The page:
Summer is here! That means it’s time for Floridians to start sweating their power bills!
Summer is the time of year where many homeowners in the south decide that enough is enough, and begin investigating replacing their ancient air conditioning unit.
Which criteria are most important when trying to buy a new air conditioner? How much money can switching save me?
It’s not always easy to figure out.
People trying to buy a new air conditioner find themselves faced with an overwhelming number of data points to make a decision based off of. One of those metrics are SEER ratings.
Since heating and cooling units use more energy than any other system in the home, especially in Florida, the efficiency of an air conditioner can make a big difference when buying a new one.
SEER stands for the Season Energy Efficiency Ratio.
What is SEER?
SEER is a standardized form of measuring how much energy HVAC equipment uses to tell you how much energy the unit will use to cool your home under certain conditions. SEER specifically measures how much cooling a system puts out for each unit of energy it consumes.
There is something called the EER, or Energy Efficiency Ratio, that tells you how much energy your unit will use under very hot conditions. SEER ratings try to provide an average for how you should expect the HVAC unit to perform across all seasons, not just the hottest one.
Finding the SEER involves three tests: one with humid indoor conditions, one with dry indoor conditions, and the third with dry conditions while cycling the air conditioner on for six minutes and off for 24 minutes.
All three of these tests use the conditions 30 degrees Fahrenheit inside and 82 degrees Fahrenheit outside.
How Do I Find SEER Ratings?
Look for a yellow or white EnergyGuide label on your unit. The SEER will be featured prominently on the label, along with a range comparing it to other units.The Department of Energy offers online energy efficiency calculators to help you predict how much money you’ll save on energy costs with equipment carrying different SEER ratings.
SEER is an important indicator of energy use, but not the only one.
Should I Look at SEER Ratings or EER?
The best answer depends on your climate.
If you live in a state where there are actual seasonal changes, you should look at the SEER. In a glance, it will give you an accurate idea of how much you should expect to spend in a year accounting for the possibility of seasons where your AC usage is very low.
What if you live in Florida?
If you live in Florida, you should look at the EER for the best picture of how the unit will perform for you.
Unlike most other areas of the country, Floridians have to use their air conditioning year round.
There is no significant temperature variance season to season in Florida. In fact, our state’s temperature is higher than the SEER testing limit for most of the year.
The difference is that EER is calculated for a specific environment, whereas the SEER value takes into account seasonal variations. That means that the value will depend on the temperature and humidity of where the air conditioner is located.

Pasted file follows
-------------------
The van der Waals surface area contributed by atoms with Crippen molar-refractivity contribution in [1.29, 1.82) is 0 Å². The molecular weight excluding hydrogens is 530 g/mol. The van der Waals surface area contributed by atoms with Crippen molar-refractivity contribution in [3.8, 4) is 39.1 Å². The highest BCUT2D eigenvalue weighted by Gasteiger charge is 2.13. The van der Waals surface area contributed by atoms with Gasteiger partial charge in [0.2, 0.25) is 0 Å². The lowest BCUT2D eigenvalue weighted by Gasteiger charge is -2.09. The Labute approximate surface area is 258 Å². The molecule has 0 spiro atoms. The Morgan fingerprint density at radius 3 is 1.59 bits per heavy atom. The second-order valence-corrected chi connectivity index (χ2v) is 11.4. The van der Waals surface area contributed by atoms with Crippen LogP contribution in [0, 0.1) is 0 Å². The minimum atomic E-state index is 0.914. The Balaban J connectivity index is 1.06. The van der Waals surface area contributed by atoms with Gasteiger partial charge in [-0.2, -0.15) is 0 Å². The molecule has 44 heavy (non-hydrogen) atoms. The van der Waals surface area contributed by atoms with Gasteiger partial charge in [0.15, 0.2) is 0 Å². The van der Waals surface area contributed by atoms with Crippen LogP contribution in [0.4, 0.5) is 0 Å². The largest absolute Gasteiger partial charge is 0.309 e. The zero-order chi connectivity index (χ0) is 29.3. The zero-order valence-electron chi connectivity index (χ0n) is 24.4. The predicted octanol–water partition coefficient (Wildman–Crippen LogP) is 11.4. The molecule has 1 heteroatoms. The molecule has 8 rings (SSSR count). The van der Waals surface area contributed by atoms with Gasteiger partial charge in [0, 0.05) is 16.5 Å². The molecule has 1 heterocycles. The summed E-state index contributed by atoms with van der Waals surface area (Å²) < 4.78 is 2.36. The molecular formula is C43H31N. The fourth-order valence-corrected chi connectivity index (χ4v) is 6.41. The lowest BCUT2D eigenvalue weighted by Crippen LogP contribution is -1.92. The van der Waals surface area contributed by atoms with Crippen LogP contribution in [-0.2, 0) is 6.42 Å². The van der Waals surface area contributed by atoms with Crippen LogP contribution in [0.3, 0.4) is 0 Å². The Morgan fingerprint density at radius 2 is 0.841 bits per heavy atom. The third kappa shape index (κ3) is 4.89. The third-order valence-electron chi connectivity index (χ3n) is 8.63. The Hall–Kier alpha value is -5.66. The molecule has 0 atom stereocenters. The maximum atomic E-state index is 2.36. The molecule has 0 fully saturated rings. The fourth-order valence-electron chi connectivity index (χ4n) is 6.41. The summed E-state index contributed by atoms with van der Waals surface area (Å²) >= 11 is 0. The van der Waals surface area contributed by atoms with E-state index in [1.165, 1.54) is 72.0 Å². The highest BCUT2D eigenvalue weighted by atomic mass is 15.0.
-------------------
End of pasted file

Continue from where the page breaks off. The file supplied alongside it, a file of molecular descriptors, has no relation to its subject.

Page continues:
A seer is a maximum rating, meaning it should be understood as “This unit’s rating can be as high as 16 SEER.” That doesn’t mean that it will always function at 16 SEER.
The SEER value is constantly changing, just like the MPG on your car changes depending on driving conditions.
If you wanted to adjust the SEER to be more accurate to a hot southern climate, subtract 1 from the SEER rating for every 5 degrees above 83F.
(Remember: Never try to compare a SEER of one unit to the EER of another! You’re comparing apples to oranges. Compare the SEER of one unit to the SEER of another, or the EER of one to the EER of another for an accurate comparison.)
Why are SEER Ratings Important?
Because the Department of Energy put a new set of rules in place that established nation wide standards for SEER ratings of air conditioning systems in 2011. (Plus new rules for a variety of other types of HVAC appliances like heat pumps, split-system air conditioners, and more.)
The new rules also put regional standards in place. They defined a Southwest and Southeastern region of the country. If you’re in Florida, you fall under the southeastern region Department of Energy rules.
The minimum SEER rating you can have in Florida is a SEER of 14, because of the southeast region-specific rules.
What If I Have a SEER 12 or Lower System?
If you have a less efficient, or older system you may be concerned that you need to replace your unit as a result of these new laws.
According to Building a Safer Florida, you are not required by law to replace your HVAC equipment.
When it does come time to replace your system due to failure, you will have no option but to replace your system with a SEER 14 or higher.
If you’re running a SEER 12 or lower system, then replacing your unit is still a good idea though! Your system is highly inefficient, and you can see a year round decrease in your energy bills by updating it.
Install an Efficient SEER AC System in Orlando, Tampa, and South Florida
If you’re a homeowner in Florida, lowering your high energy bills must on your list of priorities. According to the Department of Energy, heating and cooling make up 48% of your home’s energy use. The easiest way to take a bite out of your energy bills is by addressing their bottleneck, your air conditioning system.
Our friendly team of HVAC professionals can help you calculate your potential savings by switching to a highly efficient system.
Are you thinking about upgrading your home’s air conditioning unit? Contact us today or schedule an appointment online and we’ll get you on your way to a cooler home with lower power bills.